Dec. 13—HULBERT — After receiving a scholarship for anti-bullying efforts, a Hulbert graduate has continued to spread the message by promoting empathy and encouraging others to stand up to bullies.
Emily Ramos, a freshman at Northeastern State University, applied for the $5,000 2023 Spring Ty Smalley Memorial Scholarship her senior year at Hulbert Public Schools. The scholarship is set up through Stand for the Silent, an anti-bullying platform, in remembrance of its namesake, an 11-year-old who committed suicide after being suspended from school for retaliating against a bully.
While Ramos may have received the scholarship her senior year, this was not her first encounter with Stand for the Silent and the story of Smalley. Ramos first heard the story in the fourth grade, when Kirk Smalley talked about the impacts bullying can have.
"Just at a young age, I remember this hit me right in the chest, because I didn't know what suicide was at the time," Ramos said. "The way it impacted my life was changing me to be a better person to everyone I make eye contact with. It definitely matured me at a young age to know you don't know [what] anyone's life is like at home. It has definitely shaped the person I can be for others, being a friend and just being nice."
The day after Stand for the Silent made a return during Ramos' senior year, she applied for the scholarship, which only has two recipients each semester.
"Seeing them again my senior year was a reminder that bullying still goes on today," Ramos said. "Now I am more educated that bullying is not just in elementary school, but continues on for ages. One thing Kirk Smalley mentioned was 'Fear of getting involved is temporary, but regretting that you did not get involved to be a hero for somebody is permanent.' It reminded me of what Sadie Robertson [an American Christian speaker and author], once said, 'Five seconds of awkward can save you from a lifetime of regret.' Now that can be used for many situations, and it can definitely help with bullying, cyberbullying, violence, and drugs."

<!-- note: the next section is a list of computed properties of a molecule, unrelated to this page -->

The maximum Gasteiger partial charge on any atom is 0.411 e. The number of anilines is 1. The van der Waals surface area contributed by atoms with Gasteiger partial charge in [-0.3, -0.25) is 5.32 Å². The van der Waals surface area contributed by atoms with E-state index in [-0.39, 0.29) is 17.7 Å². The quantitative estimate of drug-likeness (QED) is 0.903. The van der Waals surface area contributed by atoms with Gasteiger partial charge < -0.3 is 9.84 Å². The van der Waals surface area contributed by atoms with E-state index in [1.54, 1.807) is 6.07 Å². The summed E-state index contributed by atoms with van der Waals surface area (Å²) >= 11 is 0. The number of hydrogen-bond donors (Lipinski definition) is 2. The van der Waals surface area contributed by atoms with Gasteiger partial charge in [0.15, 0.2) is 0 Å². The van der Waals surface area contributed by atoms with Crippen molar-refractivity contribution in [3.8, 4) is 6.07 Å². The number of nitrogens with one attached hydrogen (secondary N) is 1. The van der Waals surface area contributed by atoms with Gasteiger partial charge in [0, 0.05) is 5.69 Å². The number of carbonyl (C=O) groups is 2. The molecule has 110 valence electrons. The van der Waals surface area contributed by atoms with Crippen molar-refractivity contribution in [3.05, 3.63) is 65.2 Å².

Ramos said the encounter she had with Stand for the Silent changed her outlook on life To help continue the anti-bullying narrative, she plans to continue promoting empathy, encourage others to stand up against bullying, and to foster an inclusive culture.
"I believe receiving this anti-bullying scholarship is not just a personal achievement but an opportunity to help spread the message of kindness, and inclusivity," Ramos said. "My actions following this scholarship aim to inspire others to stand up against bullying — where everyone feels valued and accepted. I hope my commitment to this cause serves as a reminder that small actions can have a big impact, and by actively working together, we can create a world where bullying is not tolerated."
For those who are experiencing bullying, Ramos said they should not be afraid to speak up, and those who see mistreatment taking place should also "be a hero to someone."
Ramos' future plans include becoming a physician assistant and to make an impact on at least one person's life.
"Whether it's offering a helping hand to a friend in need, being supportive for my family, or contributing to my college, I aim to bring kindness and positivity to everyday situations," Ramos sad. "I believe small acts of compassion and understanding can help create a better environment for everyone."